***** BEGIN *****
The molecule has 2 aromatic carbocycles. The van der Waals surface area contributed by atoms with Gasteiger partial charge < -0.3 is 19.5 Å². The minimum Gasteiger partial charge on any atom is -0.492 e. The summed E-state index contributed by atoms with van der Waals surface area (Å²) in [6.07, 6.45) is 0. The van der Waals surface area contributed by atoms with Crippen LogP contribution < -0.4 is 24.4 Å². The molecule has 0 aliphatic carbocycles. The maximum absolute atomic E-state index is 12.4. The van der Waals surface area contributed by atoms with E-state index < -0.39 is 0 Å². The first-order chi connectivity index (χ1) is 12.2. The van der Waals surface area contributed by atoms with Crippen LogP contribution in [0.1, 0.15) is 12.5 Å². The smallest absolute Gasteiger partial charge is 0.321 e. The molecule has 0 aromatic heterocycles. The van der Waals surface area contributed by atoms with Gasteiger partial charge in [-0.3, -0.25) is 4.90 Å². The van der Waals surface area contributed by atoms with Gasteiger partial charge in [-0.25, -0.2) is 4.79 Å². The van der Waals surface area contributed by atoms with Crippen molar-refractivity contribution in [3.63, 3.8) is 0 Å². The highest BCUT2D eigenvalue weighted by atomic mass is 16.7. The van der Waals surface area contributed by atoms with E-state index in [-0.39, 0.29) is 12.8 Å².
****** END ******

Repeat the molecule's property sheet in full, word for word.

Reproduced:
The molecule has 2 aromatic carbocycles. The van der Waals surface area contributed by atoms with Gasteiger partial charge < -0.3 is 19.5 Å². The minimum Gasteiger partial charge on any atom is -0.492 e. The summed E-state index contributed by atoms with van der Waals surface area (Å²) in [6.07, 6.45) is 0. The van der Waals surface area contributed by atoms with Crippen LogP contribution < -0.4 is 24.4 Å². The molecule has 0 aliphatic carbocycles. The maximum absolute atomic E-state index is 12.4. The van der Waals surface area contributed by atoms with E-state index < -0.39 is 0 Å². The first-order chi connectivity index (χ1) is 12.2. The van der Waals surface area contributed by atoms with Crippen LogP contribution in [0.1, 0.15) is 12.5 Å². The smallest absolute Gasteiger partial charge is 0.321 e. The molecule has 0 aromatic heterocycles. The van der Waals surface area contributed by atoms with Gasteiger partial charge in [-0.3, -0.25) is 4.90 Å². The van der Waals surface area contributed by atoms with Gasteiger partial charge in [-0.25, -0.2) is 4.79 Å². The van der Waals surface area contributed by atoms with Crippen molar-refractivity contribution in [3.63, 3.8) is 0 Å². The highest BCUT2D eigenvalue weighted by atomic mass is 16.7. The van der Waals surface area contributed by atoms with E-state index in [-0.39, 0.29) is 12.8 Å².